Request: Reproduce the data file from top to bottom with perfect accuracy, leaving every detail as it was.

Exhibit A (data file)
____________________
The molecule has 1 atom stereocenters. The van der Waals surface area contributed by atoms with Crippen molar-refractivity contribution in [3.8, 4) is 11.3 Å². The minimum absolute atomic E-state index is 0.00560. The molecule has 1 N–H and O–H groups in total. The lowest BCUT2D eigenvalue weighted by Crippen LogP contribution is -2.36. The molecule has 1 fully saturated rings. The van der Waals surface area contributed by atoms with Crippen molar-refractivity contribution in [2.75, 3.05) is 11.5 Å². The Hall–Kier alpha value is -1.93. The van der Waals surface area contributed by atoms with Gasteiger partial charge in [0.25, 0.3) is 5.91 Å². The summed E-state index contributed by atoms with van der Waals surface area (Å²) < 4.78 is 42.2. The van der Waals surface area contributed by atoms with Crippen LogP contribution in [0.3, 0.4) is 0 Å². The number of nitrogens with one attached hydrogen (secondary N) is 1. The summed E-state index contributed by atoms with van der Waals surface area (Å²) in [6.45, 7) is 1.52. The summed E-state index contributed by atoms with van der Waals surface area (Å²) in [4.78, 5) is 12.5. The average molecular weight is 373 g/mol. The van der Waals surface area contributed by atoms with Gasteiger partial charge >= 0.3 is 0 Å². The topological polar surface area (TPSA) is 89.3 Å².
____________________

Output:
The molecule has 1 atom stereocenters. The van der Waals surface area contributed by atoms with Crippen molar-refractivity contribution in [3.8, 4) is 11.3 Å². The minimum absolute atomic E-state index is 0.00560. The molecule has 1 N–H and O–H groups in total. The lowest BCUT2D eigenvalue weighted by Crippen LogP contribution is -2.36. The molecule has 1 fully saturated rings. The van der Waals surface area contributed by atoms with Crippen molar-refractivity contribution in [2.75, 3.05) is 11.5 Å². The Hall–Kier alpha value is -1.93. The van der Waals surface area contributed by atoms with Gasteiger partial charge in [0.25, 0.3) is 5.91 Å². The summed E-state index contributed by atoms with van der Waals surface area (Å²) < 4.78 is 42.2. The van der Waals surface area contributed by atoms with Crippen LogP contribution in [0.3, 0.4) is 0 Å². The number of nitrogens with one attached hydrogen (secondary N) is 1. The summed E-state index contributed by atoms with van der Waals surface area (Å²) in [6.45, 7) is 1.52. The summed E-state index contributed by atoms with van der Waals surface area (Å²) in [4.78, 5) is 12.5. The average molecular weight is 373 g/mol. The van der Waals surface area contributed by atoms with Gasteiger partial charge >= 0.3 is 0 Å². The topological polar surface area (TPSA) is 89.3 Å².